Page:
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Frank: Sonnets by Diane Seuss (giveaway)

Source: Graywolf Press
Paperback, 152 pgs.
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Frank: Sonnets by Diane Seuss is a collection that, at times, tried my patience with its contradictions. But isn’t that what life is — a bucket of contradictions? She says in one of her opening sonnets: “The problem with sweetness is death. The problem/with everything is death. There really is no other problem/” Death is a final stop, and it toys with many of us, taking our friends or family too soon, putting us in situations where death could take us but doesn’t, and it looms in the close distance for us to get there.

Seuss pulls no punches in this collection and remains forthright in her depictions of giving birth, aging, abortion, abandonment by a drug-addicted son, and so much more. Aging is a central theme, even when she speaks of her childhood self. Poetic subjects waste away with AIDS, fade into the distance of space or recollection, or remain behind the larger death that pierces the happiness or contentment she seeks. She explores the falseness of faith in Catholicism, the nationalistic scourge that America finds itself consumed by, and the undercurrent of poverty and it’s traumatic scars. She sees the “undershirt” of it all.

“We all have our trauma nadir,” is the sonnet that guts us. We are her and she us. We all have trauma; we are told to lock it away (get over it); but what place is big enough to hold all of that trauma away so that it will no longer affect us? She adds in a later sonnet, “I can’t live up to normal.” Isn’t normal a fallacy? What exactly is normal and how can you be expected to achieve it when no one knows what it is? Despite these dark topics, it is clear that to live is to live with “sharp things.” Without these traumas and disappointments, where would we be?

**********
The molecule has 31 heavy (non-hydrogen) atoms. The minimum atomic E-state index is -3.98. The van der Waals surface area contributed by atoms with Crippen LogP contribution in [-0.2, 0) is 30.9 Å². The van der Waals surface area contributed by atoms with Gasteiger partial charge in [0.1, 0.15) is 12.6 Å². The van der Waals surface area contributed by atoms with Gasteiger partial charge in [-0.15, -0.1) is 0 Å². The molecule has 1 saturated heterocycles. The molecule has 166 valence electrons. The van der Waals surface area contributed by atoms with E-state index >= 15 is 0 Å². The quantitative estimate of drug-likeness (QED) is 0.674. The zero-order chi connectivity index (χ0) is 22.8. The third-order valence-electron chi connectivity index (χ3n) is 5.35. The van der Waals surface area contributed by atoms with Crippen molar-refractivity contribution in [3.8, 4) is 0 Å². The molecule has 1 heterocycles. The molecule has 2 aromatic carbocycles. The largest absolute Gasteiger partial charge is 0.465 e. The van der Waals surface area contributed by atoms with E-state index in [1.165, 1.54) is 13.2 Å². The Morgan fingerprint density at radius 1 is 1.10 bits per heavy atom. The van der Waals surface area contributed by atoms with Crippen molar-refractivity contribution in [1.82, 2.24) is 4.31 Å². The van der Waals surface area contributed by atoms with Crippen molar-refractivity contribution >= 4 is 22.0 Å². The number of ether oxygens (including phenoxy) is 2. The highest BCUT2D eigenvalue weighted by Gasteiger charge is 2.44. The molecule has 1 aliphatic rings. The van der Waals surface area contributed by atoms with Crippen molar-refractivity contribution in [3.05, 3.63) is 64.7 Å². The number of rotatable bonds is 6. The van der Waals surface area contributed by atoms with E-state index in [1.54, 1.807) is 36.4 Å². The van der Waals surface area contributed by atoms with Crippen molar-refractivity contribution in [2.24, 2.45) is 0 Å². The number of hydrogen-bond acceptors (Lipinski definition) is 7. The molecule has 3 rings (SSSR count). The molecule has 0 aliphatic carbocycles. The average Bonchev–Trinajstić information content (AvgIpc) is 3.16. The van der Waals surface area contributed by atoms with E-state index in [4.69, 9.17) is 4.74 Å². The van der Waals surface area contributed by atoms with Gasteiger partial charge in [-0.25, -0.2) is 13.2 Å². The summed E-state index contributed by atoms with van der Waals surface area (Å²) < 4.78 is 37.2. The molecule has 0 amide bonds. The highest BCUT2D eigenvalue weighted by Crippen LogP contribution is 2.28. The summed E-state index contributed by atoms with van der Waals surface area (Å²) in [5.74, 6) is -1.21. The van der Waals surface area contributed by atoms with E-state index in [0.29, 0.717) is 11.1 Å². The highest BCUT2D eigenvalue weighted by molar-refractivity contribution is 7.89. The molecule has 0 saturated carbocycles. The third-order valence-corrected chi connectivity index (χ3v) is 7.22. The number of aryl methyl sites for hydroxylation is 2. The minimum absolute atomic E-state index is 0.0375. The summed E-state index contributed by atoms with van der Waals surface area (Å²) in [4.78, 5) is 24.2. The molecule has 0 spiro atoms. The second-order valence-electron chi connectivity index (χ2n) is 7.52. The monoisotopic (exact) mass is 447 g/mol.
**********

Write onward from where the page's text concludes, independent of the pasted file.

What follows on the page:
Frank: Sonnets by Diane Seuss is a winding trail of darkness that teaches readers about the beauty in that darkness. It is an exercise in owning our own disappointments and traumas and learning how to let them go and move forward with our lives. It is a tough medicine to take, but Seuss is confident that we can take it or nearly die trying.

RATING: Quatrain

To Enter the giveaway: Leave a comment with your email address by June 30. Must be age 18+ and have a U.S. postal address.

a more perfect Union by Teri Ellen Cross Davis

Source: Purchased
Paperback, 70 pgs.
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a more perfect Union by Teri Ellen Cross Davis opens with “The Goddess of Blood,” a poem emerging from the blood of birth and death, much like a nation ripping itself from it’s parent nation. Davis’s collection doesn’t directly make these parallels but much of it is implied, and the subtlety of it can be overlooked as you get lost in the sensuous language of being a woman, birthing children, and much more in the opening poem. “my sacrifice, a carmine current soaked/the delivery bed.” (pg. 4)